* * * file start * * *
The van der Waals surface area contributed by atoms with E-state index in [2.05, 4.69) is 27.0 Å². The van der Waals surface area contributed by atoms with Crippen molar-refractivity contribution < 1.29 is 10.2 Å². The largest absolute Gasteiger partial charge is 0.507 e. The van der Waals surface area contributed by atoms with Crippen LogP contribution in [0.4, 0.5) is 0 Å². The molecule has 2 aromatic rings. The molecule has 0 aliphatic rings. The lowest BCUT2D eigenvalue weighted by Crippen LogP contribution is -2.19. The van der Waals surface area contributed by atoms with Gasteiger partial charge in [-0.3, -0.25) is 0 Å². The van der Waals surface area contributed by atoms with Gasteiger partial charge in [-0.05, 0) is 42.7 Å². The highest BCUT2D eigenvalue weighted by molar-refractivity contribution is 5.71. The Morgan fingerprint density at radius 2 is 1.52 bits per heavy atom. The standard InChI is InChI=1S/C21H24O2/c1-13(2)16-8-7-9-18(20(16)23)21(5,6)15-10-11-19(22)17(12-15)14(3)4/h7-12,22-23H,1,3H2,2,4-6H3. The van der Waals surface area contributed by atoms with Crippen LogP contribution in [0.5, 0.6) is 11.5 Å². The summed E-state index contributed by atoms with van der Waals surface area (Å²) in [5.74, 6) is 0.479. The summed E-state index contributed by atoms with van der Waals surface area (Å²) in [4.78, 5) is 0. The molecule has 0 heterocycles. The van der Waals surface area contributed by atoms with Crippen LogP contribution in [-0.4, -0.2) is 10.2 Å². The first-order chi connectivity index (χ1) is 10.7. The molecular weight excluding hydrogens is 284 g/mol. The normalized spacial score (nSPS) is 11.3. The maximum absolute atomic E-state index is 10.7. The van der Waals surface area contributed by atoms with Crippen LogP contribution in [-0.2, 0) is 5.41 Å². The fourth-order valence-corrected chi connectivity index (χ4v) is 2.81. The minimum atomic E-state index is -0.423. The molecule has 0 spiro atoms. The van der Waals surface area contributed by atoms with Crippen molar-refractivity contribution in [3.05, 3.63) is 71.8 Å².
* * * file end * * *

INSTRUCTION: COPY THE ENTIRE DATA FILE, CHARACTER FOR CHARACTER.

The van der Waals surface area contributed by atoms with E-state index in [2.05, 4.69) is 27.0 Å². The van der Waals surface area contributed by atoms with Crippen molar-refractivity contribution < 1.29 is 10.2 Å². The largest absolute Gasteiger partial charge is 0.507 e. The van der Waals surface area contributed by atoms with Crippen LogP contribution in [0.4, 0.5) is 0 Å². The molecule has 2 aromatic rings. The molecule has 0 aliphatic rings. The lowest BCUT2D eigenvalue weighted by Crippen LogP contribution is -2.19. The van der Waals surface area contributed by atoms with Gasteiger partial charge in [-0.3, -0.25) is 0 Å². The van der Waals surface area contributed by atoms with Gasteiger partial charge in [-0.05, 0) is 42.7 Å². The highest BCUT2D eigenvalue weighted by molar-refractivity contribution is 5.71. The Morgan fingerprint density at radius 2 is 1.52 bits per heavy atom. The standard InChI is InChI=1S/C21H24O2/c1-13(2)16-8-7-9-18(20(16)23)21(5,6)15-10-11-19(22)17(12-15)14(3)4/h7-12,22-23H,1,3H2,2,4-6H3. The van der Waals surface area contributed by atoms with Crippen LogP contribution in [0.5, 0.6) is 11.5 Å². The summed E-state index contributed by atoms with van der Waals surface area (Å²) in [5.74, 6) is 0.479. The summed E-state index contributed by atoms with van der Waals surface area (Å²) in [4.78, 5) is 0. The molecule has 0 heterocycles. The van der Waals surface area contributed by atoms with Crippen LogP contribution in [-0.4, -0.2) is 10.2 Å². The first-order chi connectivity index (χ1) is 10.7. The molecular weight excluding hydrogens is 284 g/mol. The normalized spacial score (nSPS) is 11.3. The maximum absolute atomic E-state index is 10.7. The van der Waals surface area contributed by atoms with Crippen LogP contribution in [-0.2, 0) is 5.41 Å². The fourth-order valence-corrected chi connectivity index (χ4v) is 2.81. The minimum atomic E-state index is -0.423. The molecule has 0 spiro atoms. The van der Waals surface area contributed by atoms with Crippen molar-refractivity contribution in [3.05, 3.63) is 71.8 Å².